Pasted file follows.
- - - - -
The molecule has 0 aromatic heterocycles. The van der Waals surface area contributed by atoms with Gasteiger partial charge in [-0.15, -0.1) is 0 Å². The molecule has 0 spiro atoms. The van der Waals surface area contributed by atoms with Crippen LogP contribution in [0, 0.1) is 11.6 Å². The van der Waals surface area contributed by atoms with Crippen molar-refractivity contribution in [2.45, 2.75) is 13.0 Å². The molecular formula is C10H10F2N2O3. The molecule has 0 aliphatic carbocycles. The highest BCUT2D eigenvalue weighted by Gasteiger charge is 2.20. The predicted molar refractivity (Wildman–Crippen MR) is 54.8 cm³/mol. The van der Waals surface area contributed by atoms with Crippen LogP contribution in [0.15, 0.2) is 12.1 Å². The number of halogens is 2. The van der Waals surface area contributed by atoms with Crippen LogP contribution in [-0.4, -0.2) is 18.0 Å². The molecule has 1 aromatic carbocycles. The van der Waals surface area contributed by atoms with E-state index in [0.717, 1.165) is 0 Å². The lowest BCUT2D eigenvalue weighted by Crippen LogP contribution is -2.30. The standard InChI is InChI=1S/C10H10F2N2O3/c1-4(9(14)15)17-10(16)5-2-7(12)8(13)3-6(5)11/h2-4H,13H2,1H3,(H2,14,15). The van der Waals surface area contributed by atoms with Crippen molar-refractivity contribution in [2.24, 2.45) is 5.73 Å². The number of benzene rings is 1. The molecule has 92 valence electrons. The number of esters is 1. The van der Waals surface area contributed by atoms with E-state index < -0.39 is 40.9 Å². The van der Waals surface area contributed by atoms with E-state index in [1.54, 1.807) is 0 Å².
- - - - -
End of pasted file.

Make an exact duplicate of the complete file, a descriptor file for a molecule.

The molecule has 0 aromatic heterocycles. The van der Waals surface area contributed by atoms with Gasteiger partial charge in [-0.15, -0.1) is 0 Å². The molecule has 0 spiro atoms. The van der Waals surface area contributed by atoms with Crippen LogP contribution in [0, 0.1) is 11.6 Å². The van der Waals surface area contributed by atoms with Crippen molar-refractivity contribution in [2.45, 2.75) is 13.0 Å². The molecular formula is C10H10F2N2O3. The molecule has 0 aliphatic carbocycles. The highest BCUT2D eigenvalue weighted by Gasteiger charge is 2.20. The predicted molar refractivity (Wildman–Crippen MR) is 54.8 cm³/mol. The van der Waals surface area contributed by atoms with Crippen LogP contribution in [0.15, 0.2) is 12.1 Å². The number of halogens is 2. The van der Waals surface area contributed by atoms with Crippen LogP contribution in [-0.4, -0.2) is 18.0 Å². The molecule has 1 aromatic carbocycles. The van der Waals surface area contributed by atoms with E-state index in [0.717, 1.165) is 0 Å². The lowest BCUT2D eigenvalue weighted by Crippen LogP contribution is -2.30. The standard InChI is InChI=1S/C10H10F2N2O3/c1-4(9(14)15)17-10(16)5-2-7(12)8(13)3-6(5)11/h2-4H,13H2,1H3,(H2,14,15). The van der Waals surface area contributed by atoms with Crippen molar-refractivity contribution in [2.24, 2.45) is 5.73 Å². The number of benzene rings is 1. The molecule has 92 valence electrons. The number of esters is 1. The van der Waals surface area contributed by atoms with E-state index < -0.39 is 40.9 Å². The van der Waals surface area contributed by atoms with E-state index in [1.54, 1.807) is 0 Å².